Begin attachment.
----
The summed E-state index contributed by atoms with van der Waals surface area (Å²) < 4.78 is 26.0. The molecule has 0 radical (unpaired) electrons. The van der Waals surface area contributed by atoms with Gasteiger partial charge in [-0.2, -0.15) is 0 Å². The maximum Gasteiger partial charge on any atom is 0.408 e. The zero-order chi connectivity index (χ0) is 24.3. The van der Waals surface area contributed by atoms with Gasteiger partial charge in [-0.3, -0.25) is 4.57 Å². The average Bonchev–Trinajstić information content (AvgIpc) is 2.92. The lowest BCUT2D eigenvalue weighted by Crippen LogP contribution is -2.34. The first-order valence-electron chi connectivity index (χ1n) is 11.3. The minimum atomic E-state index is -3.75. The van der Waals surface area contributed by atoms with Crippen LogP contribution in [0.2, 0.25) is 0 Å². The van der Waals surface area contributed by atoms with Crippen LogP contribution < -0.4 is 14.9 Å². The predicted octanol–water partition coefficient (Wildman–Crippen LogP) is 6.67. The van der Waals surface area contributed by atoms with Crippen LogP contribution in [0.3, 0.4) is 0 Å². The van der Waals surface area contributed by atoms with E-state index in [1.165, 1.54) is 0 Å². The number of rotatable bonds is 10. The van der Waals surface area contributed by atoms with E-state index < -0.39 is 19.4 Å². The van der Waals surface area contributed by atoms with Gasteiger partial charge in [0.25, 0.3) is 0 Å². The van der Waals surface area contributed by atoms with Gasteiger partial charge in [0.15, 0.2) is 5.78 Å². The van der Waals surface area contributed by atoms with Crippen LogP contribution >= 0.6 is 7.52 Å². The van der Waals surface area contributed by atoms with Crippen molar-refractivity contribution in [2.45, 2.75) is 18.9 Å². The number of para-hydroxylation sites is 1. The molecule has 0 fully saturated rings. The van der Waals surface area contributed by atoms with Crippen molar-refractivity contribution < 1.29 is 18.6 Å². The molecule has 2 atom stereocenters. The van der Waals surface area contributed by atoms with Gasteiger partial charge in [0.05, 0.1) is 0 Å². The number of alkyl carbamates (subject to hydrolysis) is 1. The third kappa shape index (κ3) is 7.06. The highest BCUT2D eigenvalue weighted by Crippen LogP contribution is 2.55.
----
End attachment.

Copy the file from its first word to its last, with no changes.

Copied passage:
The summed E-state index contributed by atoms with van der Waals surface area (Å²) < 4.78 is 26.0. The molecule has 0 radical (unpaired) electrons. The van der Waals surface area contributed by atoms with Gasteiger partial charge in [-0.2, -0.15) is 0 Å². The maximum Gasteiger partial charge on any atom is 0.408 e. The zero-order chi connectivity index (χ0) is 24.3. The van der Waals surface area contributed by atoms with Gasteiger partial charge in [-0.3, -0.25) is 4.57 Å². The average Bonchev–Trinajstić information content (AvgIpc) is 2.92. The lowest BCUT2D eigenvalue weighted by Crippen LogP contribution is -2.34. The first-order valence-electron chi connectivity index (χ1n) is 11.3. The minimum atomic E-state index is -3.75. The van der Waals surface area contributed by atoms with Crippen LogP contribution in [0.2, 0.25) is 0 Å². The van der Waals surface area contributed by atoms with Crippen LogP contribution < -0.4 is 14.9 Å². The predicted octanol–water partition coefficient (Wildman–Crippen LogP) is 6.67. The van der Waals surface area contributed by atoms with Crippen LogP contribution in [0.3, 0.4) is 0 Å². The van der Waals surface area contributed by atoms with E-state index in [1.165, 1.54) is 0 Å². The number of rotatable bonds is 10. The van der Waals surface area contributed by atoms with E-state index < -0.39 is 19.4 Å². The van der Waals surface area contributed by atoms with Gasteiger partial charge in [0.25, 0.3) is 0 Å². The van der Waals surface area contributed by atoms with Gasteiger partial charge in [0.15, 0.2) is 5.78 Å². The van der Waals surface area contributed by atoms with Crippen LogP contribution >= 0.6 is 7.52 Å². The van der Waals surface area contributed by atoms with Crippen molar-refractivity contribution in [2.45, 2.75) is 18.9 Å². The number of para-hydroxylation sites is 1. The molecule has 0 fully saturated rings. The van der Waals surface area contributed by atoms with Crippen molar-refractivity contribution < 1.29 is 18.6 Å². The molecule has 2 atom stereocenters. The van der Waals surface area contributed by atoms with Gasteiger partial charge in [0.05, 0.1) is 0 Å². The number of alkyl carbamates (subject to hydrolysis) is 1. The third kappa shape index (κ3) is 7.06. The highest BCUT2D eigenvalue weighted by Crippen LogP contribution is 2.55.